Toronto Dancer Creates Beyoncé and Rihanna Sweaters to Help Charities

Owner and creator of 1Club, Shawn Bracke says his 50/50 percent cotton/polyester sweaters are perfect for an active person, someone in a creative space. Photo by Sveta Soloveva

Whether he’s teaching a dance class or sketching in his notebook, Shawn Bracke always uses his art to support charities. Now he creates sweaters with faces of celebrities on them and donates 35% of the proceeds to a different charity each month. Founded in September 2016, his online clothing brand 1Club stands for the idea of “all for one and one for all”.

Sveta: Hi Shawn! It’s exciting to learn a new artistic side of you besides dancing. How did you come up with the idea of creating your brand?

Shawn: The idea was always charity, donations. But not all. I was sketching a lot for the last five years or so, and I started putting it on clothing myself. People really liked that. On top of that, I was donating once a month from classes that I teach to different charities. So I kind of just fused the two ideas together. I thought, instead of donating from the classes I would start a brand.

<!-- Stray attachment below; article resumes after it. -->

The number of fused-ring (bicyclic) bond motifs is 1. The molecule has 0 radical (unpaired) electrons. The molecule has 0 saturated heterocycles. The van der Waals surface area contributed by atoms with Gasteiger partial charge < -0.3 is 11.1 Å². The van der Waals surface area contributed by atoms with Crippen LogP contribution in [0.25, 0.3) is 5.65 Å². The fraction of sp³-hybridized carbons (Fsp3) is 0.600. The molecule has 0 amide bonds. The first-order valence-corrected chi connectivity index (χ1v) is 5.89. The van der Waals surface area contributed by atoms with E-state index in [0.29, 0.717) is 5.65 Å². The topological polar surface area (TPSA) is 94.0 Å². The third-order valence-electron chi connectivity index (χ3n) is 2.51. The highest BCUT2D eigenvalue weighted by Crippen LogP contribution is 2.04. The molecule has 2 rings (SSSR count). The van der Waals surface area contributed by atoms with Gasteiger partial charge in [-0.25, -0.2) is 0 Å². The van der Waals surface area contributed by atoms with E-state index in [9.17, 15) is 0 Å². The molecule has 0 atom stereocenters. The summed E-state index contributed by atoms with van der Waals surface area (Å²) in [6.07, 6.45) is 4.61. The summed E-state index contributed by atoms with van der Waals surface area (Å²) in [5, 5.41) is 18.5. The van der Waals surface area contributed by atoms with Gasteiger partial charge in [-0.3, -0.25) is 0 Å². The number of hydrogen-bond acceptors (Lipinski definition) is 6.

Sveta: Did you have any background in fashion?

Shawn: Yep, I used to be a stylist. I used to live in London, U.K. I was a stylist there for two years, mostly just like on set for music videos, TV, and films. So it’s not the most creative because you can’t do really much with film and TV — you literally give them like this template —, but I definitely had an understanding of the industry. Honestly, fashion doesn’t really apply to my brand. The whole goal for it is to be comfortable and wearable and easy.

Sveta: How does the design of your brand express its idea?

Shawn: We stand for all for one and one for all. So the goal of the brand is essentially to create all-inclusive type of company, something comfortable and supporting. Originally, they [sweaters] are just faces of people that really inspired me. People who are using their celebrity styles to make a change in the world. There are pretty big names, like Beyoncé and Rihanna, Gigi Hadid, Victoria Beckham. They all are known for what they do either as musicians or designers, but I love all of them because they are affiliated with charities. And obviously, I know that people would love to wear a Beyonce sweater or Rihanna [sweater]. And I like that it’s all strong women. A lot of charities that I focus on are geared towards helping women.